Tag Archives: Comix

Joshua Boulet at Exterminator City, Push/Pull Gallery, Seattle

As any card-carrying local artist and cartoonist should do, I went down to check out the indie comic show Exterminator City, part of Push/Pull Studio & Gallery here in the Phinney-Greenwood neighborhood of Seattle. Exterminator City is put together by Push/Pull member, Seth Goodkind, who is a local cartoonist and published illustrator.

Exterminator-City-comics

Plenty of stellar talent including Allen Gladfelter, Adam Lynn, Megan Noel, Noel Franklin, Scott Faulkner, and Eli Tripoli, to name a few. Coming off the heels of my awesome time at Hempfest last weekend, it was perfect timing to meet up with Joshua Boulet. He’s a fine example of how cannabis and comics mix quite well. In this video interview, Joshua is kind enough to share his sketchbook. BTW, I picked up his “Draw Occupy Wall Street” which I will review in a future post!

"I MET TOMMY CHONG!" by Joshua Boulet

“I MET TOMMY CHONG!” by Joshua Boulet

Here at Comics Grinder, we’ll keep exploring the interconnections between comics and cannabis as well as cannabis in general from time to time. You could say that both comics and cannabis remain somewhat misunderstood by the general public while also receiving a general thumbs up. That said, we can tackle both subjects thoughtfully and respectfully one post at a time.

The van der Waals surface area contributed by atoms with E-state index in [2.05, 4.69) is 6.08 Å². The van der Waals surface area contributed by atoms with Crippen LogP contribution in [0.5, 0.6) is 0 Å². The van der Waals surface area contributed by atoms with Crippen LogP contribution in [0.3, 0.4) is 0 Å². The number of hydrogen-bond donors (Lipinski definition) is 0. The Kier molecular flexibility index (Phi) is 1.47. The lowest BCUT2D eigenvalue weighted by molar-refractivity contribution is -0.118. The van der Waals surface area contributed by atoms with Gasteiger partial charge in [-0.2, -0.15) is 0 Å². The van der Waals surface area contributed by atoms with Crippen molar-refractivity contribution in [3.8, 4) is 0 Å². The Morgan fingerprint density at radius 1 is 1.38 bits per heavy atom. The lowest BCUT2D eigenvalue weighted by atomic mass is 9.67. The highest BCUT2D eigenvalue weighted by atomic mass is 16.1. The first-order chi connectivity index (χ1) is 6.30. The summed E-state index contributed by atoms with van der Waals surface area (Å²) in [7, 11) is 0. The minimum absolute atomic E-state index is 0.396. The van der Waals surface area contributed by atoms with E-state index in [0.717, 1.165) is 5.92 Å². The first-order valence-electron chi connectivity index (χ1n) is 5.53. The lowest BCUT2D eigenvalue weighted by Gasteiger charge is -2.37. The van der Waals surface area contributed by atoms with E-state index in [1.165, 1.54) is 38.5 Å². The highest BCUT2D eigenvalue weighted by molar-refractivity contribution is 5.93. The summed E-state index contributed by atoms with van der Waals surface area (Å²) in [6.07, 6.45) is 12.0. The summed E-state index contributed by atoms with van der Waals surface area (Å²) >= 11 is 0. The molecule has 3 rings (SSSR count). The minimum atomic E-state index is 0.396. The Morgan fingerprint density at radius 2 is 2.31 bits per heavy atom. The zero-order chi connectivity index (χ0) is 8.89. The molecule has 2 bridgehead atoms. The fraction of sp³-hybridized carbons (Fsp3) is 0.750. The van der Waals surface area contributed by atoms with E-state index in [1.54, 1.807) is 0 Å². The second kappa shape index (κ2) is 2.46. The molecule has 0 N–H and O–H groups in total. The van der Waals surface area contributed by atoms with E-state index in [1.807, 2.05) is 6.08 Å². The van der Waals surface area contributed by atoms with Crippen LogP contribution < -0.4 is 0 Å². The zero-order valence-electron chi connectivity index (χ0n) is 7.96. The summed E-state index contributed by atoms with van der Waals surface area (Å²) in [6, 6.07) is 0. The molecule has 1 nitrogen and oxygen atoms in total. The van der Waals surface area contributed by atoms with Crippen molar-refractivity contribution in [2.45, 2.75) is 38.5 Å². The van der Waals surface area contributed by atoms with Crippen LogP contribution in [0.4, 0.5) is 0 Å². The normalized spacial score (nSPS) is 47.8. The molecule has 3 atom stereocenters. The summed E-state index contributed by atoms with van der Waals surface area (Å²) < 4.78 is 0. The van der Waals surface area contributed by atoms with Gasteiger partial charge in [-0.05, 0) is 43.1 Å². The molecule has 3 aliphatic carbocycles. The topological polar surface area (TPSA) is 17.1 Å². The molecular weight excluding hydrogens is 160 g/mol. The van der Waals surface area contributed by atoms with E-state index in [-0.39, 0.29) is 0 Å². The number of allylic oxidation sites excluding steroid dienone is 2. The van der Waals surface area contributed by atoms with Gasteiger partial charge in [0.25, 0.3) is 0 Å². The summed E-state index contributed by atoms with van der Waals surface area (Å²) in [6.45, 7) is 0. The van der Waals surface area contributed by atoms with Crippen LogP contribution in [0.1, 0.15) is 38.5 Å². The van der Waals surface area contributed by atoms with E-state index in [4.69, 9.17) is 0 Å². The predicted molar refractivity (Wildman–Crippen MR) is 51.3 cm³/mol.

Push-Pull-Gallery-Kickstarter-2015

Now, let’s focus on the venue for this comics event. Exterminator City was made possible by the Push/Pull Gallery. My heart goes out to them as both an artist and a curator. For many years, I curated art shows at Glo’s Diner with an emphasis on fringe art, specifically alternative comics. Well, Pull/Pull is ready to take things to a new level as they move toward a permanent home. With your help, Push/Pull will achieve its goal through its Kickstarter campaign, which closes on September 4, 2015, that you can visit right here.

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Filed under Alternative Comics, Comic Arts Festivals, Comics, Comix, Exterminator City, Independent Comics, Indie, Joshua Boulet, mini-comics, Minicomics, Push/Pull Studio & Gallery, Seattle, Underground Comics

Review: ‘The Sunderland Volume One: Schism’ by Jon Renzella and Eric Weiss

Schism-Taiwan-Lei-Press-2015

The Sunderland Volume One: Schism” is the first in an epic trilogy of graphic novels set in a dystopian world. It will be followed by “Solitude” and “Thermidor.” This is quite an ambitious work and I salute, artist Jon Renzella and writer Eric Weiss, the talent behind this 450-page book of black and white woodcuts and text.